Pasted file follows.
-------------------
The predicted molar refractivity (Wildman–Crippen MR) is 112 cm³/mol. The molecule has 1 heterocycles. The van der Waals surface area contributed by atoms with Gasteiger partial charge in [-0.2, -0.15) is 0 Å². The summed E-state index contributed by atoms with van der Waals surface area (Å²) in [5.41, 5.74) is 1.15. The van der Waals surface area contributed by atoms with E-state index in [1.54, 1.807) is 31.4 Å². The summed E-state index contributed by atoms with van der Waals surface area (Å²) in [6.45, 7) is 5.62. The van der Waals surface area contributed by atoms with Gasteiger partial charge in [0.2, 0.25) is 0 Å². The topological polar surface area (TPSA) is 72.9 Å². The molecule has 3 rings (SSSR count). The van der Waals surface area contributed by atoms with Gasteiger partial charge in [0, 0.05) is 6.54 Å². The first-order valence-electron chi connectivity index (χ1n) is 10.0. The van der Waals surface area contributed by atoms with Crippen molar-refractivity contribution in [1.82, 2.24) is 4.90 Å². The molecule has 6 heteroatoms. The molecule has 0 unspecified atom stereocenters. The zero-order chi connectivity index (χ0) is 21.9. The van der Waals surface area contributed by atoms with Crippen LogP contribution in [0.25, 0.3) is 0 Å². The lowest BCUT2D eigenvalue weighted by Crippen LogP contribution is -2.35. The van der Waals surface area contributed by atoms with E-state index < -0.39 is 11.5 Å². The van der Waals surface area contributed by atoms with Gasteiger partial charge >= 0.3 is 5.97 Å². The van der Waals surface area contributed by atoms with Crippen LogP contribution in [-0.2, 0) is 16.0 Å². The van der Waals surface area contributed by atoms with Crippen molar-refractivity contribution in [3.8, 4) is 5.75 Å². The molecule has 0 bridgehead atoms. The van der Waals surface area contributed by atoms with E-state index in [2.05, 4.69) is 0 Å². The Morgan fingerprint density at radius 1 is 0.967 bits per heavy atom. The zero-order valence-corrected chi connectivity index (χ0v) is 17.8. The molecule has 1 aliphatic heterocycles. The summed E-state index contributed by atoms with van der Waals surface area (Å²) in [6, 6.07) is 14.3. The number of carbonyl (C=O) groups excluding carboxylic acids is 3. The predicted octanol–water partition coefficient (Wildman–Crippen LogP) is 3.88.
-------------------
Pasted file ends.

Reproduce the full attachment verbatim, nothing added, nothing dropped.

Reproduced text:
The predicted molar refractivity (Wildman–Crippen MR) is 112 cm³/mol. The molecule has 1 heterocycles. The van der Waals surface area contributed by atoms with Gasteiger partial charge in [-0.2, -0.15) is 0 Å². The summed E-state index contributed by atoms with van der Waals surface area (Å²) in [5.41, 5.74) is 1.15. The van der Waals surface area contributed by atoms with E-state index in [1.54, 1.807) is 31.4 Å². The summed E-state index contributed by atoms with van der Waals surface area (Å²) in [6.45, 7) is 5.62. The van der Waals surface area contributed by atoms with Gasteiger partial charge in [0.2, 0.25) is 0 Å². The topological polar surface area (TPSA) is 72.9 Å². The molecule has 3 rings (SSSR count). The van der Waals surface area contributed by atoms with Gasteiger partial charge in [0, 0.05) is 6.54 Å². The first-order valence-electron chi connectivity index (χ1n) is 10.0. The van der Waals surface area contributed by atoms with Crippen molar-refractivity contribution in [1.82, 2.24) is 4.90 Å². The molecule has 6 heteroatoms. The molecule has 0 unspecified atom stereocenters. The zero-order chi connectivity index (χ0) is 21.9. The van der Waals surface area contributed by atoms with Crippen LogP contribution in [0.25, 0.3) is 0 Å². The lowest BCUT2D eigenvalue weighted by Crippen LogP contribution is -2.35. The van der Waals surface area contributed by atoms with E-state index < -0.39 is 11.5 Å². The van der Waals surface area contributed by atoms with Gasteiger partial charge >= 0.3 is 5.97 Å². The van der Waals surface area contributed by atoms with Crippen LogP contribution in [-0.2, 0) is 16.0 Å². The van der Waals surface area contributed by atoms with Crippen molar-refractivity contribution in [3.8, 4) is 5.75 Å². The molecule has 0 bridgehead atoms. The van der Waals surface area contributed by atoms with E-state index in [2.05, 4.69) is 0 Å². The Morgan fingerprint density at radius 1 is 0.967 bits per heavy atom. The zero-order valence-corrected chi connectivity index (χ0v) is 17.8. The molecule has 1 aliphatic heterocycles. The summed E-state index contributed by atoms with van der Waals surface area (Å²) in [6, 6.07) is 14.3. The number of carbonyl (C=O) groups excluding carboxylic acids is 3. The predicted octanol–water partition coefficient (Wildman–Crippen LogP) is 3.88.